In HTML the unordered list is presented with the following tag structure.
1 2 3 4 5 <ul class="contents"> <li>some item</li> <li>another item</li> <li>yet another item</li> </ul>
<ul> is the parent and
<li> are the list items.
Here is what our HTML list looks like in it’s raw state.
Because we built this list using the table of Contents feature of InDesign, the results that we get in the HTML also include the hyperlinks to the appropriate places in the text. Here follows a short example from the HTML markup, with some tidying to make easier to understand.
1 2 3 4 5 6 7 8 9 10 11 12 13 14 15 16 17 <nav id="_idContainer000" class="contents"> <ul> <li class="toc_act"><a href="play.html#_idTextAnchor000">Dramatis Personae</a></li> <li class="toc_act"><a href="play.html#_idTextAnchor001">Act I</a> <ul><li class="toc_scene"><a href="play.html#_idTextAnchor002">Scene I</a></li> <li class="toc_scene"><a href="play.html#_idTextAnchor003">Scene II</a></li> </ul></li> <li class="toc_act"><a href="play.html#_idTextAnchor004">Act II</a> <ul><li class="toc_scene"><a href="play.html#_idTextAnchor005">Scene I</a></li> <li class="toc_scene"><a href="play.html#_idTextAnchor006">Scene II</a></li> </ul></li> <li class="toc_act"><a href="play.html#_idTextAnchor007">Act III</a> <ul><li class="toc_scene"><a href="play.html#_idTextAnchor008">Scene I</a></li> <li class="toc_scene"><a href="play.html#_idTextAnchor009">Scene II</a></li> </ul></li> </ul> </nav>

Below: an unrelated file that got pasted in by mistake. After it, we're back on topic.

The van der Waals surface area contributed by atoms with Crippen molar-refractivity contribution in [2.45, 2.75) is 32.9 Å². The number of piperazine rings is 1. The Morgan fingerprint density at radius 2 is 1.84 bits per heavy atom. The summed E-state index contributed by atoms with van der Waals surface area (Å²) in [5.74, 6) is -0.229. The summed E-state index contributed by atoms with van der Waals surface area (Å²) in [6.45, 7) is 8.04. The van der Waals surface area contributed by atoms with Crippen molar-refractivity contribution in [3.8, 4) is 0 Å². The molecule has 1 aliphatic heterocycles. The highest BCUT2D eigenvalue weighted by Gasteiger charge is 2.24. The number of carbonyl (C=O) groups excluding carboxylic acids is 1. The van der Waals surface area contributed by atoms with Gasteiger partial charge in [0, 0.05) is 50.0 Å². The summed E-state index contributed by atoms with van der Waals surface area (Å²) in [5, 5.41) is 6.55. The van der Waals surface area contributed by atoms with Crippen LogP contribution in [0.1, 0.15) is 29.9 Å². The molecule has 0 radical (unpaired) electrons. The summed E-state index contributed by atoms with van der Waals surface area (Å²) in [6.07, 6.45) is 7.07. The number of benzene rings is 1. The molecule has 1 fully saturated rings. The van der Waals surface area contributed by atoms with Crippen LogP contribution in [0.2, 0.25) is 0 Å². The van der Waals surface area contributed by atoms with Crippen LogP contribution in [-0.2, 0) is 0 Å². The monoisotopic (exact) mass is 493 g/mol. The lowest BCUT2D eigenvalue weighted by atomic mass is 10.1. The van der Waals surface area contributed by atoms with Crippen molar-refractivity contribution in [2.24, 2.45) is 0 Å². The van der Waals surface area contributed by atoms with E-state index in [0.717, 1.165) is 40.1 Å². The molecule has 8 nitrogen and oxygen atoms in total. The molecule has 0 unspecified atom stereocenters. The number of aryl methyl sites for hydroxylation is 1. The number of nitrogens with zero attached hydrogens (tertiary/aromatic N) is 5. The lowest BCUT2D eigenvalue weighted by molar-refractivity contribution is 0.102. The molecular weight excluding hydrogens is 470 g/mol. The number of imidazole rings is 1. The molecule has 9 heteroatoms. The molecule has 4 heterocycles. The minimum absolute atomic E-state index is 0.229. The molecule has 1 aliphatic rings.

Now that we have resolved the interactive table of contents we should now look at the other elements in InDesign and how we turn these into correctly formed HTML.
You should know what HTML tags can be used. Please do read up on the basic introduction to HTML and CSS, because you will need to configure each style to use a particular tag; inline tags such as
<strong> or block level tags like
In the style settings for each element (paragraph or character), there is a section Export Tagging.
We can makes this setting for each style in turn or we can use the InDesign panel for
Edit All Export Tags that helps us makes these settings in one place.
You can go through all of the styles and make sure that you set an appropriate style and class name. If you leave this to InDesign then you may find that you have problems later when you try to edit the style with
HTML tags can also have class names that will give us even more control over the styling in the web page that we are going to construct.
There are a number of settings to go through when we choose to export the InDesign document to HTML.
For this project we will base the layout on the XML structure and so we must make sure that the newly added table of Contents is included in the XML structure by mapping the
Style to the Tags once more with the new list styles mapped to an appropriate tag.
In the third panel of the
Export to HTML we will need to choose a CSS file that we can edit and turn off the one that InDesign generates.
Styles are applied to HTML Elements with CSS rules
Make sure that you set the Export Tagging for each paragraph, character and object styles, so that you can control the CSS styling after exporting.
<li> for the bulleted lists and use HTML5 tags where appropriate. These tags include
You can ignore whatever is on the master pages; page numbers and running headers will not appear in the HTML export.
Filed under: InDesign, XML, HTML and CSS, Multi-Platform Publishing
This page last edited on: 2017-12-24